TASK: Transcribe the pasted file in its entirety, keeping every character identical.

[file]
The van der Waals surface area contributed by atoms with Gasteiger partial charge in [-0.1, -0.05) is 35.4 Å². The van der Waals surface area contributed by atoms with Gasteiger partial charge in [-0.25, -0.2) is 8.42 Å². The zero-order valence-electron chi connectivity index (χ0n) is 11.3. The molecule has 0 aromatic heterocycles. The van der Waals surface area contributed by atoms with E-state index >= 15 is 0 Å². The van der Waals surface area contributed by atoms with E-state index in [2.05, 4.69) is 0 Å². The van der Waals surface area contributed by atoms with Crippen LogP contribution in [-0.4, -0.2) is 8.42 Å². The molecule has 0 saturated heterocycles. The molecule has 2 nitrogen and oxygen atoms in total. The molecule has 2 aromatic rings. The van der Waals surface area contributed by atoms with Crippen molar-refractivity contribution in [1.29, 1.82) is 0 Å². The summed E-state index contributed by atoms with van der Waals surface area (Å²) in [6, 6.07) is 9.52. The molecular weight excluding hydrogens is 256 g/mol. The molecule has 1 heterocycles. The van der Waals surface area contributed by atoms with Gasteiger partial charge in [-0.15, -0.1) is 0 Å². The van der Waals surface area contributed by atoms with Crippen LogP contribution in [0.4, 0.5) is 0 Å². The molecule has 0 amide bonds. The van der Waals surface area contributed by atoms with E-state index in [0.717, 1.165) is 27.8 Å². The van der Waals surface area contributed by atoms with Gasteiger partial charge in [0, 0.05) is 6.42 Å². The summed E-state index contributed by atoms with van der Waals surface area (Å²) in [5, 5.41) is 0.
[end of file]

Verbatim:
The van der Waals surface area contributed by atoms with Gasteiger partial charge in [-0.1, -0.05) is 35.4 Å². The van der Waals surface area contributed by atoms with Gasteiger partial charge in [-0.25, -0.2) is 8.42 Å². The zero-order valence-electron chi connectivity index (χ0n) is 11.3. The molecule has 0 aromatic heterocycles. The van der Waals surface area contributed by atoms with E-state index >= 15 is 0 Å². The van der Waals surface area contributed by atoms with E-state index in [2.05, 4.69) is 0 Å². The van der Waals surface area contributed by atoms with Crippen LogP contribution in [-0.4, -0.2) is 8.42 Å². The molecule has 0 saturated heterocycles. The molecule has 2 nitrogen and oxygen atoms in total. The molecule has 2 aromatic rings. The van der Waals surface area contributed by atoms with Crippen molar-refractivity contribution in [1.29, 1.82) is 0 Å². The summed E-state index contributed by atoms with van der Waals surface area (Å²) in [6, 6.07) is 9.52. The molecular weight excluding hydrogens is 256 g/mol. The molecule has 1 heterocycles. The van der Waals surface area contributed by atoms with Gasteiger partial charge in [-0.15, -0.1) is 0 Å². The van der Waals surface area contributed by atoms with Crippen LogP contribution in [0.4, 0.5) is 0 Å². The molecule has 0 amide bonds. The van der Waals surface area contributed by atoms with E-state index in [0.717, 1.165) is 27.8 Å². The van der Waals surface area contributed by atoms with Gasteiger partial charge in [0, 0.05) is 6.42 Å². The summed E-state index contributed by atoms with van der Waals surface area (Å²) in [5, 5.41) is 0.